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Vandalia’s journey to a New Substation

Posted on Thursday, April 18, 2024 at 10:52 pm

By Brandie Gay

On April 6, 2020, a Vandalia resident cut a tree down on the northeast side of town. That massive tree landed on the power lines and caused a high fault amp current, which resulted in the Vandalia substation fire.

The city lost power for approximately 12 hours. The northeast side of town was out for even longer.

Without the support of Central Electric and their mobile substation and Consolidated Electrics manpower, the city would have been out of power for a lot longer.

At that time, Central Electric proposed to construct a new substation, along with installing two new transformers and new feeder reclosers. With this agreement, the city would also be transferring ownership of the 69kv transmission line. This would be a cost sharing agreement for the Vandalia substation.

Central Electric expects the substation to cost between $2.65 – $3.15 million. If the city were to rebuild the substation itself, it would cost between $2.5 – $3 million.

With the transferring of the 69kv Line, the city’s cost would only be $1,2 million. The transmission line carries electricity at voltages of 69kv or greater and is used to transmit electric power over relatively long distances, from a central generating station to main substations.

Because the City of Vandalia Electric Department does not have the training or equipment, the city pays Central Electric to repair and maintain the transmission line that carries the electricity to the city. Central Electric controls the operation of the 69kv line and can turn it off at any time if we have trouble.

The Electric Department maintains the distribution lines, which carries electricity at lower voltages of 2.4kv to 4.16kv and is used to distribute power drawn from high-voltage transmission systems to end-use customers.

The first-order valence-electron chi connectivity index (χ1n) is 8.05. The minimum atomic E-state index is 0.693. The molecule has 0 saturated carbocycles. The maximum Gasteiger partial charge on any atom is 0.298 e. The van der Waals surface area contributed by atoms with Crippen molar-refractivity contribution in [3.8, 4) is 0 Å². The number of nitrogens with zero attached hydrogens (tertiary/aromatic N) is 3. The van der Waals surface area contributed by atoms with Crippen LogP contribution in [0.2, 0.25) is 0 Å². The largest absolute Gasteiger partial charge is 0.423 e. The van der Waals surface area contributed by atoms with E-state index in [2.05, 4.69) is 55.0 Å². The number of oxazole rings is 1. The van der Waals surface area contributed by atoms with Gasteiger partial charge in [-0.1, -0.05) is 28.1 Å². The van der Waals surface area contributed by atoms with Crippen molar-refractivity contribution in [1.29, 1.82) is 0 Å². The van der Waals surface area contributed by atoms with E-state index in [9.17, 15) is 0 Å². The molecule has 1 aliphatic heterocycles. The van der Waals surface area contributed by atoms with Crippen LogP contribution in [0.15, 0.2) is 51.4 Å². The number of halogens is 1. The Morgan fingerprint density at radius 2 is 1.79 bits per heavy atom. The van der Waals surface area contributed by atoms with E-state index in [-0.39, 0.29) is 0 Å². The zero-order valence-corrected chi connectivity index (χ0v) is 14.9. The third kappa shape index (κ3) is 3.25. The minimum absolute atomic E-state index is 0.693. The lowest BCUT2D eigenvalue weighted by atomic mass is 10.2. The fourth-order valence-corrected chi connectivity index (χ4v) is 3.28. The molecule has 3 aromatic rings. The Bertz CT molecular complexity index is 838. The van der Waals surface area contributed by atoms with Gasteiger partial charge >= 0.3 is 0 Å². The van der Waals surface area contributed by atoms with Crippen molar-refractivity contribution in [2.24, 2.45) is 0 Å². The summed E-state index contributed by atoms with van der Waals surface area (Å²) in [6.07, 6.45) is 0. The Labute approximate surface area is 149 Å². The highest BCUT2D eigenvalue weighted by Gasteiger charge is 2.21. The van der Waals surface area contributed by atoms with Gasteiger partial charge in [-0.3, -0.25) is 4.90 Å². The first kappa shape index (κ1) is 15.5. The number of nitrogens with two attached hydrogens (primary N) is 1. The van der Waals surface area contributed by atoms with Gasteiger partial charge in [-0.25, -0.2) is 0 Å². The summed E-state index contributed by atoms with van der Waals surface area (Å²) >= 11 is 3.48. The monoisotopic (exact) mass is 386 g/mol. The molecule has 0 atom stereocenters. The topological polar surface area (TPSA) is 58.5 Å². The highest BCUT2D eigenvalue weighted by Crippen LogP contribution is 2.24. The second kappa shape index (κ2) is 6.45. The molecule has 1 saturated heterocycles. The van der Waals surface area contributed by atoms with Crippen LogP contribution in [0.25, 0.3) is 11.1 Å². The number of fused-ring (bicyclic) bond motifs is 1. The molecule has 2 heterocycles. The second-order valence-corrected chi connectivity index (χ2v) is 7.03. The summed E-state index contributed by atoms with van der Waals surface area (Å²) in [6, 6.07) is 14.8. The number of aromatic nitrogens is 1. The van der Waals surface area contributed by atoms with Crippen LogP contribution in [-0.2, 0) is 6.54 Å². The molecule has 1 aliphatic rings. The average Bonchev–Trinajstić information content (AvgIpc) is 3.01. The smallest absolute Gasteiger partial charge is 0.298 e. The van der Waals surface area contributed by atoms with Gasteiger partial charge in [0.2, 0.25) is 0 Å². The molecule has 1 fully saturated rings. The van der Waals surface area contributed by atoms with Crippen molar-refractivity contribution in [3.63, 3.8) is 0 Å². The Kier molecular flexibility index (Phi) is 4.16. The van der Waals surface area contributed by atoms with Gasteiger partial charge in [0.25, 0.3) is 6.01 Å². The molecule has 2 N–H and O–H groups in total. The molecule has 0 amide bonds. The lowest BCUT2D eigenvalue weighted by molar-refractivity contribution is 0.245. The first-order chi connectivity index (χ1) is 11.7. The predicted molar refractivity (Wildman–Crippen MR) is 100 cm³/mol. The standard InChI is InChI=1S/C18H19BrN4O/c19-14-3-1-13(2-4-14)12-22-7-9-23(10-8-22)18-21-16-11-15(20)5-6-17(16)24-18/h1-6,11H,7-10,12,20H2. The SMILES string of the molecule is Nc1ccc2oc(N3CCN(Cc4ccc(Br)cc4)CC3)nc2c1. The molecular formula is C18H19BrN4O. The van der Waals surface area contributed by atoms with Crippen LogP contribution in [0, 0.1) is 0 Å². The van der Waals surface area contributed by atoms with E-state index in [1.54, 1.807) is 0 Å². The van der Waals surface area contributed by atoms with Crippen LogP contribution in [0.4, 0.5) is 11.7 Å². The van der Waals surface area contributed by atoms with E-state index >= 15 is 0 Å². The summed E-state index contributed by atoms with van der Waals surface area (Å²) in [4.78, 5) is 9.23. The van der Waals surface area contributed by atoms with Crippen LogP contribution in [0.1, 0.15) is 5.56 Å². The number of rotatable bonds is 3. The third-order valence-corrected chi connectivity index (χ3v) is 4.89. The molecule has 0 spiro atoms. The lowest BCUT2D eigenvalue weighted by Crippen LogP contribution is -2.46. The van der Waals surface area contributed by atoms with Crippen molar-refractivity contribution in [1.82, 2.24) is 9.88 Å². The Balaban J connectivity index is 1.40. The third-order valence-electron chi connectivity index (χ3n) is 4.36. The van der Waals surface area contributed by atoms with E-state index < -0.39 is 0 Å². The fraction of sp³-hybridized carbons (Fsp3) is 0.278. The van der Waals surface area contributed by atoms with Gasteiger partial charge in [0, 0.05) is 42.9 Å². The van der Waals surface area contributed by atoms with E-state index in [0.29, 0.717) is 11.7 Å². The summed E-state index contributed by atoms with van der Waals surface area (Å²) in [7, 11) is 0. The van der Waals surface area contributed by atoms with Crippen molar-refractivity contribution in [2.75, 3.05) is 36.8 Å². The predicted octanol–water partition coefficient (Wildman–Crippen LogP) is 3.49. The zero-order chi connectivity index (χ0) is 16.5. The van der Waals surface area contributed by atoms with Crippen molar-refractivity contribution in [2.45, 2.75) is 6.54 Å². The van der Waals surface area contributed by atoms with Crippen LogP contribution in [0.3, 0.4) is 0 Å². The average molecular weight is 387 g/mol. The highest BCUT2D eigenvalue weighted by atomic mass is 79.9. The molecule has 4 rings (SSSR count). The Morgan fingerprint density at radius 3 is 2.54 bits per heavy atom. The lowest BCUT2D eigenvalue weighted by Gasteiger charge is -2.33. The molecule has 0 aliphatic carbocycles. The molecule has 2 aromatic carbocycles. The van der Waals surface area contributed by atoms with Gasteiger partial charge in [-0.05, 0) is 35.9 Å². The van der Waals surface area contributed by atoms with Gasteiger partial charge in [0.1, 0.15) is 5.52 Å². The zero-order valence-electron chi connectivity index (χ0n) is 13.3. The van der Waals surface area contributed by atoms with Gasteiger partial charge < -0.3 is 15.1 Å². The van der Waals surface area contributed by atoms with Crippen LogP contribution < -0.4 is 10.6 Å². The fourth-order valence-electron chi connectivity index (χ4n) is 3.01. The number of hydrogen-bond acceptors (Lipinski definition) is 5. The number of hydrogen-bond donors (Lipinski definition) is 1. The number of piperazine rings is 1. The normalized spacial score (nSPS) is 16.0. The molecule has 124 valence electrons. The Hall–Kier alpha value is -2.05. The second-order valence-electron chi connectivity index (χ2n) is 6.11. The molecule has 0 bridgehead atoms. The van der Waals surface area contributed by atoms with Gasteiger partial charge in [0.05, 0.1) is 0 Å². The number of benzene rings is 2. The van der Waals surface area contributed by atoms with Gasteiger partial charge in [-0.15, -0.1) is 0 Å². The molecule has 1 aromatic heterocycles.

On Dec. 8, 2020, the city council approved to convey ownership of a new substation and also transfer ownership of its 69KV line, to Central Electric.

Before the substation fire in 2020, staff had started working on some preliminary plans to upgrade the city’s electrical system.

It still needs to convert the remaining circuits from 2400 Delta to 4160Y. After the substation fire, staff felt that it would be best to put this project on hold until after the substation was completed.

Although these upgrades have been put on hold, the city needs to upgrade one of the circuits before the substation is completed.

Before the new substation can be energized, circuit 12 needs to be completely converted from 2400 delta to 4160 volts.

Several years ago, part of this circuit was converted to 4160 volts along with other areas of the electric grid. The long-range goal of the city is to convert all circuits to 4160 volts.

It has been banking money for many years for this project in the Capital Improvements Fund, Electric 102 Conversion.

The city is recommending using some of those funds to pay for this project. The current balance of the Electric 102 Conversion fund is $860,060.65.

The Board of Aldermen approved Sellenriek Energy LLC to complete the conversion of circuit 12 from 2400 delta to 4160 volts at a cost of $87,264.06. Sellenriek is working on the conversion at this time.

On April 3, the contractors and the city officials and electric employees toured the new substation. The substation is energized and awaiting the conversion of circuit 12.